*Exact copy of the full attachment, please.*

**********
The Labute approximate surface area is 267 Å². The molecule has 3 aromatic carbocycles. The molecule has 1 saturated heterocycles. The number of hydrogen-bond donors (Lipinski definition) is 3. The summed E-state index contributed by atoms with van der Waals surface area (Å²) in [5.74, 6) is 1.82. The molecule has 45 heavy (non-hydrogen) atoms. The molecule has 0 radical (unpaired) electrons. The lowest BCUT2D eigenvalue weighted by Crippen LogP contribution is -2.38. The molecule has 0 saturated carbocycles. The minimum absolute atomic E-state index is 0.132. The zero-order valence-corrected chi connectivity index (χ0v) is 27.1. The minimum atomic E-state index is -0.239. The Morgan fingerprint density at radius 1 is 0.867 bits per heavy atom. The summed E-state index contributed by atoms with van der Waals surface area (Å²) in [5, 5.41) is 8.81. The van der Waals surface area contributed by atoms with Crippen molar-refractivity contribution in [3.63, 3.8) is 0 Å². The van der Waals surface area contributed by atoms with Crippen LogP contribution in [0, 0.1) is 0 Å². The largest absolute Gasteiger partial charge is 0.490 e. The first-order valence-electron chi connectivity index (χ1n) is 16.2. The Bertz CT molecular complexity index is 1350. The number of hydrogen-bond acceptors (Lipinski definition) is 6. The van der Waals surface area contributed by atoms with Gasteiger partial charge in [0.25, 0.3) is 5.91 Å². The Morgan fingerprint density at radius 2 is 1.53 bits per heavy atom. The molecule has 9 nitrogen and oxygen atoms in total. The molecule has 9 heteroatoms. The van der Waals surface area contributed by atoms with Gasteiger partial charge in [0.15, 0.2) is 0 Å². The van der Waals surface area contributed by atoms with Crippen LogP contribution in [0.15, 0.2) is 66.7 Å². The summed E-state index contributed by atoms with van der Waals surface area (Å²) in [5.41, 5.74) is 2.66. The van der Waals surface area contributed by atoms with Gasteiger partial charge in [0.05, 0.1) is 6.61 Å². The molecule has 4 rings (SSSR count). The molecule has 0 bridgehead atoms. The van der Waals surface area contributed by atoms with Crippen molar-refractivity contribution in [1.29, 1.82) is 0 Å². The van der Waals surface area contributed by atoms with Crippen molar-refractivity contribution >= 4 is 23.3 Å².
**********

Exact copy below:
The Labute approximate surface area is 267 Å². The molecule has 3 aromatic carbocycles. The molecule has 1 saturated heterocycles. The number of hydrogen-bond donors (Lipinski definition) is 3. The summed E-state index contributed by atoms with van der Waals surface area (Å²) in [5.74, 6) is 1.82. The molecule has 45 heavy (non-hydrogen) atoms. The molecule has 0 radical (unpaired) electrons. The lowest BCUT2D eigenvalue weighted by Crippen LogP contribution is -2.38. The molecule has 0 saturated carbocycles. The minimum absolute atomic E-state index is 0.132. The zero-order valence-corrected chi connectivity index (χ0v) is 27.1. The minimum atomic E-state index is -0.239. The Morgan fingerprint density at radius 1 is 0.867 bits per heavy atom. The summed E-state index contributed by atoms with van der Waals surface area (Å²) in [5, 5.41) is 8.81. The van der Waals surface area contributed by atoms with Crippen molar-refractivity contribution in [3.63, 3.8) is 0 Å². The van der Waals surface area contributed by atoms with Crippen LogP contribution in [0, 0.1) is 0 Å². The largest absolute Gasteiger partial charge is 0.490 e. The first-order valence-electron chi connectivity index (χ1n) is 16.2. The Bertz CT molecular complexity index is 1350. The number of hydrogen-bond acceptors (Lipinski definition) is 6. The van der Waals surface area contributed by atoms with Gasteiger partial charge in [0.25, 0.3) is 5.91 Å². The Morgan fingerprint density at radius 2 is 1.53 bits per heavy atom. The molecule has 9 nitrogen and oxygen atoms in total. The molecule has 9 heteroatoms. The van der Waals surface area contributed by atoms with Gasteiger partial charge in [0.15, 0.2) is 0 Å². The van der Waals surface area contributed by atoms with Crippen LogP contribution in [0.15, 0.2) is 66.7 Å². The summed E-state index contributed by atoms with van der Waals surface area (Å²) in [5.41, 5.74) is 2.66. The van der Waals surface area contributed by atoms with Gasteiger partial charge in [0.05, 0.1) is 6.61 Å². The molecule has 4 rings (SSSR count). The molecule has 0 bridgehead atoms. The van der Waals surface area contributed by atoms with Crippen molar-refractivity contribution in [1.29, 1.82) is 0 Å². The van der Waals surface area contributed by atoms with Crippen molar-refractivity contribution >= 4 is 23.3 Å².